Last week we reported that President Barack Obama announced his choice of Dr. Margaret Hamburg to head the beleaguered U.S. Food and Drug Administration (FDA), with Dr. Joshua Sharfstein to serve as Hamburgâ€™s next-in-command. Now, President Obama has announced the formation of a Cabinet-level <"http://www.yourlawyer.com/practice_areas/food_poisoning">food safety group, as well as plans to increase the number of FDA food inspectors, and plans to bring food safety labs to current standards, Reuters reported.
The Seattle Post Intelligencer reported that Obama said food safety protection is a priority for the new administration and is investing a billion dollars into improved labs and additional inspectors. Meanwhile, Reuters reported that Obama discussed a new U.S. Department of Agriculture (USDA) rule to ensure sick and injured cattle are excluded from slaughterhouses in order to protect consumers from mad cow disease.
Regarding the recent FDA nomination, Obama said, “Dr. Hamburg brings to this vital position not only a reputation of integrity, but a record of achievement in making Americans safer and more secure.” Dr. Hamburg is a former New York City health commissioner and Dr. Sharfstein is Baltimore’s health commissioner, reported the Seattle Post Intelligencer. Obama was quoted during his weekly radio address, said Reuters, which focused this week on food safety and not the declining economic situation that has long been the focus of such addresses. The appointments are pending Senate confirmation.
The FDA has been routinely criticized for lax oversight on drug safety, medical device safety, and food safety issues that include the massive and ongoing salmonella outbreak linked to horrendous conditions at the Peanut Corporation of America. That outbreak has sickened nearly 700 people and has been linked to at least nine deaths; 46 states are involved and over 3,000 products have been recalled, making this the largest food recall in American history, noted Reuters.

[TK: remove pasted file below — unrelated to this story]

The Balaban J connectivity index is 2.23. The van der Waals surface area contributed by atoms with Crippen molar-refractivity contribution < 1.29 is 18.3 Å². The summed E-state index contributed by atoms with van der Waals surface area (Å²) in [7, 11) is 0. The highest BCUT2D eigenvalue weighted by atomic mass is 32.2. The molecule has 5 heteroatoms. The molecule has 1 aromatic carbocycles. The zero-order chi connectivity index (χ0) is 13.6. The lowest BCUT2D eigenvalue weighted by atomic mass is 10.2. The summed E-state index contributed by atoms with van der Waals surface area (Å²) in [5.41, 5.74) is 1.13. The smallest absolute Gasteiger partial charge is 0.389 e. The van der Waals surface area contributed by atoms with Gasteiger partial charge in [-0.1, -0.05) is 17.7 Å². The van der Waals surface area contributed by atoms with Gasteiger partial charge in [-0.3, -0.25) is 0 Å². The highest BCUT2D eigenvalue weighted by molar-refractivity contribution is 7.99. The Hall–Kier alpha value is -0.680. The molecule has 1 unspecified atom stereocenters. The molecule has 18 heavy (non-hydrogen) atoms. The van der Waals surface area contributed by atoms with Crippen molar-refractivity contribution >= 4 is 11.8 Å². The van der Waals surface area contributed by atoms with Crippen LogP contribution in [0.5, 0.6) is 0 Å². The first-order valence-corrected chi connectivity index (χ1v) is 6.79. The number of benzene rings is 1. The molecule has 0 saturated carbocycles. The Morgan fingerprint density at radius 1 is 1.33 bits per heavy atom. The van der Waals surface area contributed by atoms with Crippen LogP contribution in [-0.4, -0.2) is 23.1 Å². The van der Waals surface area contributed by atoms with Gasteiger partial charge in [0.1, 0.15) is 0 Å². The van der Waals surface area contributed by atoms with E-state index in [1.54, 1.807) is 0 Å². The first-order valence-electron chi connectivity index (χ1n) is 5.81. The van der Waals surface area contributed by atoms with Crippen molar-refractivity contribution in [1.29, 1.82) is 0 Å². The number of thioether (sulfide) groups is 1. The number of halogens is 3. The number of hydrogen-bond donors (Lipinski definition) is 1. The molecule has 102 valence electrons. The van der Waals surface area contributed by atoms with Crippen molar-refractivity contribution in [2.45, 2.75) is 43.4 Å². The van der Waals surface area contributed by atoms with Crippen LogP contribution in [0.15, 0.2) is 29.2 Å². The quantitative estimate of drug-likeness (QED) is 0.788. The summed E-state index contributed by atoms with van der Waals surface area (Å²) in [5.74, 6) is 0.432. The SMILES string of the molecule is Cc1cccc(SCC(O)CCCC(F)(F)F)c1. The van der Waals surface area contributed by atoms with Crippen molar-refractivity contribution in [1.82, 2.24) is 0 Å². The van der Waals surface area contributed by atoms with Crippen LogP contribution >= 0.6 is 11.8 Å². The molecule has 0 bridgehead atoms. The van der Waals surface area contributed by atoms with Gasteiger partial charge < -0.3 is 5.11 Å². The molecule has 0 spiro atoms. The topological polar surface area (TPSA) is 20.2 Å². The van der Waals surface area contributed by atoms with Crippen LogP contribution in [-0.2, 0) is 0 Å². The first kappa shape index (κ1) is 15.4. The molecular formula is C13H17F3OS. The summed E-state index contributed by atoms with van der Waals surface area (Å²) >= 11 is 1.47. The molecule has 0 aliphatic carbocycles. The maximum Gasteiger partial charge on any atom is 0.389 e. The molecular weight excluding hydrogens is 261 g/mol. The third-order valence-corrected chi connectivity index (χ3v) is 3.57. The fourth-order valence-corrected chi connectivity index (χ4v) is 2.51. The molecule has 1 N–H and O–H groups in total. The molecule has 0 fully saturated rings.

According to Reuters, Obama also said that Health and Human Services secretary nominee former Kansas governor Kathleen Sebelius and Agriculture Secretary Tom Vilsack will head a group to advise on food safety law improvement. Many feel that Obamaâ€™s choices and priorities point to a long-awaited focus on safety over speedy drug and device approvals, said Reuters.
As part of his weekly address, Obama explained that outdated food safety laws were, in part, to blame saying, “Inspection and enforcement is spread out so widely among so many people that it’s difficult for different parts of our government to share information, work together, and solve problems,” quoted Reuters. Obama added that the FDA “has been under funded and understaffed in recent years, leaving the agency with the resources to inspect just 7,000 of our 150,000 food-processing plants and warehouses each year. That means roughly 95 percent of them go uninspected,” reported Reuters.
â€œIn 2006, it was contaminated spinach. In 2008, it was salmonella in peppers and possibly tomatoes. And just this year, bad peanut products led to hundreds of illnesses and cost nine people their livesâ€”a painful reminder of how tragic the consequences can be when food producers act irresponsibly and government is unable to do its job,â€ Obama also said, quoted The Atlanta Journal-Constitution (AJC). In an interview earlier this week, Obama told the AJC he wants the federal government to improve how it monitors food processors and to determine ways to identify potential food safety problems quicker.